Review: London based disco duo, the C90s release their debut single on highly impressive Swiss imprint Relish. ?10:01? is taken on by Villa who splices up the original with some super disco accents on the new vocal version. A compelling vocal performances takes the disco production to the next level, turning this into an instant classic.
Review: Following a promising debut on Norway's brilliantly bonkers Luna Flicks label, Norse producer Even Brenden ups sticks and moves to Headman's Relish imprint. The Updated & Expanded 10th Anniversary Edition sees him in fine form, dropping a relentlessly chirpy-but-menacing synth onslaught that sounds like Lindstrom or Diskjokke after two days without sleep. Relish have pushed the boat out for the remixes, offering Brassica a chance to lay down some glacial synthwave, and Renaissance Man to come on like Four Tet on speed. There's also a breezy but heavy bonus cut, "Kanke Faux Alt Du Peker Paa" (like Amiga game music with additional sub bass), which gets a grandiose Scandolearic rework from Telephones.
Review: For over 15 years, Headman's Relish imprint has been one of the most vital electronic disco imprints. As this compilation EP demonstrates, it's still ahead of pretty much everyone else. Label owner Robi Insinna, the brains behind the Headman project, delivers a drum-heavy, murky take on The Mansisters' "Tex Control", while on "A Bit Of Sickness" Teniente Castillo & Mufti provide a near-definitive Relish track. Powerful, rumbling bass provides a back drop for eerie effects, dubbed out drums and some outer space electronic yelps. Fabrizio Mammarella, known for his work on Bear Funk and Dissident, also impresses with the chugging drums, low slung groove and out there effects of "Magnesium."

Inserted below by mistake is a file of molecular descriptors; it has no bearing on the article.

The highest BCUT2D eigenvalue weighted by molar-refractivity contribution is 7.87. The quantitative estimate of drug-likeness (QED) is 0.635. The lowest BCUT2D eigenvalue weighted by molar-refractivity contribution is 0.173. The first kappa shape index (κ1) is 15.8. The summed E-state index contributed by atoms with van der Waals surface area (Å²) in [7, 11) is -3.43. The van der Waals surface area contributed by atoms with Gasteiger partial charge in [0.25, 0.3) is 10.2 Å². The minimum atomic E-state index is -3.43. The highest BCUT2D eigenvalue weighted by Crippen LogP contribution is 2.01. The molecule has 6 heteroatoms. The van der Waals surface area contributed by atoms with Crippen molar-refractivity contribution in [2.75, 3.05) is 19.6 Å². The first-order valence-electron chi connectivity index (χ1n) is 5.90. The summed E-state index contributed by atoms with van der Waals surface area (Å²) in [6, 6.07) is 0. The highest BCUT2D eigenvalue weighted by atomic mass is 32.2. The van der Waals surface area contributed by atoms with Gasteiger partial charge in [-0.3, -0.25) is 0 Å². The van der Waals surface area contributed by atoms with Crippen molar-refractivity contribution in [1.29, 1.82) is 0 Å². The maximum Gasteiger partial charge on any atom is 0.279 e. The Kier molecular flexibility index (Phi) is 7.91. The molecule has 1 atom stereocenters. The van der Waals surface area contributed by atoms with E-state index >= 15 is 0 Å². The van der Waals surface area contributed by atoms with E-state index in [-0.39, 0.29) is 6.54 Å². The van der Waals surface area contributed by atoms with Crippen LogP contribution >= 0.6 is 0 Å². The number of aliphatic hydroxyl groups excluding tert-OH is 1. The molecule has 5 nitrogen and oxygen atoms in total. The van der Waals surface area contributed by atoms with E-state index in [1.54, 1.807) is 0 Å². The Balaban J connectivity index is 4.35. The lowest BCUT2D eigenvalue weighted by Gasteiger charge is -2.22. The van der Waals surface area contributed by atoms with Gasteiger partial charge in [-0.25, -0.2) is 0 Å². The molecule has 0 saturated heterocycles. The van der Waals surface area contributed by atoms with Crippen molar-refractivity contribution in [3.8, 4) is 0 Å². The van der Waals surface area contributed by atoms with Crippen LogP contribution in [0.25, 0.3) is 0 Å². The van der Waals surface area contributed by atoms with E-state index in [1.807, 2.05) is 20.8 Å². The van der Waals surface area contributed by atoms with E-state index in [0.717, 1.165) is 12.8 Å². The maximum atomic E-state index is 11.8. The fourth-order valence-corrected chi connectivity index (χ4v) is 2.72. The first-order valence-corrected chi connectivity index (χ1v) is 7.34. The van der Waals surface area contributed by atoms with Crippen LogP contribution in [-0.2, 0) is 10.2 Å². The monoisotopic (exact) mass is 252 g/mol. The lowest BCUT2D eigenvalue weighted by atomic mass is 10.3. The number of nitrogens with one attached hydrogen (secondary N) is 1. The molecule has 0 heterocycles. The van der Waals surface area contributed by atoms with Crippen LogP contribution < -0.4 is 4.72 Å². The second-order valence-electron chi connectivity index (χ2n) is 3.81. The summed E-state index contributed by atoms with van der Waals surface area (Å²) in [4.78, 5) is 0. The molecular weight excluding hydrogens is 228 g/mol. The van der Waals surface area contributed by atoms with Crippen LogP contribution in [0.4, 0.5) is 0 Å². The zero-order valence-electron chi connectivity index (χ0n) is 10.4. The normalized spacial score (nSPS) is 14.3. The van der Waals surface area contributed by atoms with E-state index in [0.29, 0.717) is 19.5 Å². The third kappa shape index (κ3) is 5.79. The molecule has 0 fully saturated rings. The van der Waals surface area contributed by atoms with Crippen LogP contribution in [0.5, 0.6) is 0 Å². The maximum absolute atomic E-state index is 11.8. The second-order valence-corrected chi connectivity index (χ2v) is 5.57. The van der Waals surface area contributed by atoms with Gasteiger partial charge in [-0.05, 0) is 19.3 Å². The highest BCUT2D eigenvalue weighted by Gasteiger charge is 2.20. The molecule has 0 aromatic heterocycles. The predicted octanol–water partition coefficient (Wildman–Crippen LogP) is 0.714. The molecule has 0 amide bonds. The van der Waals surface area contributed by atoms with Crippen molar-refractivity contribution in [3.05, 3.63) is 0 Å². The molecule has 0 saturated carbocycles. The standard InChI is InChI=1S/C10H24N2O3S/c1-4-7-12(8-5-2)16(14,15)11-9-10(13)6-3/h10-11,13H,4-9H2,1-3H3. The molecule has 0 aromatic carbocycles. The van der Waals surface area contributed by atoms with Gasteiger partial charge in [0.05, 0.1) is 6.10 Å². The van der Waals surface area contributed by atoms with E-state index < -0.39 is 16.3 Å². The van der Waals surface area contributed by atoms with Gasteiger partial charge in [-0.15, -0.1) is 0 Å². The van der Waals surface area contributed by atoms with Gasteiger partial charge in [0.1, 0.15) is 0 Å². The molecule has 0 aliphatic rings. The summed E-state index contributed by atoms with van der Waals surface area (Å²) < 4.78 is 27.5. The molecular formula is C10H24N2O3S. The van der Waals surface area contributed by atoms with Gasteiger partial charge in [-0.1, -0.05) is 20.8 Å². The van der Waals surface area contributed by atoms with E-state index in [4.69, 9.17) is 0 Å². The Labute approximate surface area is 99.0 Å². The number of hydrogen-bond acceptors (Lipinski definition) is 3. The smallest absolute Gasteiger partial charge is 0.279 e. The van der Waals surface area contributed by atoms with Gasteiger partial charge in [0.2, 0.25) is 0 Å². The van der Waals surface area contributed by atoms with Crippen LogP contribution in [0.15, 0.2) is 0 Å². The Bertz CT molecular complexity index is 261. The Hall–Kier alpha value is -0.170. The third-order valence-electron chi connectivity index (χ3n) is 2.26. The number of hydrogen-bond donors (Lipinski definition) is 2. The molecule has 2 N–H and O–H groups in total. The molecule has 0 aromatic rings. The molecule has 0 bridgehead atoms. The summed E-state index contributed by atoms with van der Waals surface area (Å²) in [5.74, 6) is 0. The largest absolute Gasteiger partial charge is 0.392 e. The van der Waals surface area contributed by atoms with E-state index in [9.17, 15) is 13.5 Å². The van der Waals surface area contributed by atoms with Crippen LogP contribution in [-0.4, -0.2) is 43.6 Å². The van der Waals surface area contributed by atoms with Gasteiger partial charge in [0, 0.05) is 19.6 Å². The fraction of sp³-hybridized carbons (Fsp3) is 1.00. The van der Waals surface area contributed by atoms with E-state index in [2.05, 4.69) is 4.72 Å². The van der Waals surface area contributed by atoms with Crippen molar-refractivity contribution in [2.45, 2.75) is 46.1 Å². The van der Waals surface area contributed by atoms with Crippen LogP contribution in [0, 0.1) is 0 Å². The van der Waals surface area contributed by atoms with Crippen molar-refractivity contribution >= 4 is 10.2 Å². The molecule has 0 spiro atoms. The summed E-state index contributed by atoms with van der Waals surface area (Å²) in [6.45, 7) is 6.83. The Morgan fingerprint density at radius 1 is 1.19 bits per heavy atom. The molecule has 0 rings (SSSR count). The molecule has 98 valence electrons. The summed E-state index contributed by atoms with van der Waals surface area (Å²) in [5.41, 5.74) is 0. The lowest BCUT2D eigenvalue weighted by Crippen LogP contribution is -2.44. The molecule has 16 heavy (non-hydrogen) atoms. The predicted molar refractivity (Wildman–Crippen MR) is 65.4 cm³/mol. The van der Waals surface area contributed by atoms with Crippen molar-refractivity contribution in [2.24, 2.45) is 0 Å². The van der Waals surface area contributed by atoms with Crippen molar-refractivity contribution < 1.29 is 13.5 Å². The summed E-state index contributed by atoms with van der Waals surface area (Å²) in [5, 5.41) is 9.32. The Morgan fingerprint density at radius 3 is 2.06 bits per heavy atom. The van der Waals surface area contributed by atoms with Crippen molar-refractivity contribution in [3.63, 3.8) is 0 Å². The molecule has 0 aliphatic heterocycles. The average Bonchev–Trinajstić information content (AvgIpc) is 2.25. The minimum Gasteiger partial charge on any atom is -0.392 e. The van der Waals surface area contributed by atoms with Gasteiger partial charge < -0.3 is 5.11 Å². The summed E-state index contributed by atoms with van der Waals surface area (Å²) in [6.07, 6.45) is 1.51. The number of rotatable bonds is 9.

Review: Headman's Relish reissue an album that was first out in 2006, but that could easily have been released 20 years earlier. Italo, electro and new beat/EBM would be the key points of reference overall, and words like 'spiky' and 'angular' spring most readily to mind when attempting to describe most of the tracks. But there are also moments - see 'Tightropes' or 'Regrets And Tears', for instance - that opt for a smoother feel and end up sounding closer to 80s synth-pop doyens like New Order, Black or The The, while cuts such as 'Maximum Joy' and '444 Days' have a slightly heavier, more industrial feel.
Review: Although busy releasing albums and singles, Relish boss Robi Insinna still could not stop himself putting out another label compilation, such was the quality of the stuff he had on his hands. Relish EP Six sees contributions from five different artists whose sound all manages to comply with the Relish vision. Highlights include the doomy new romantic electro-disco of Heretic's "Insurrection", the warped body music of Club Bizarre's "East Side Story" and the jack hammer nastiness of The Mansisters's "SSWS".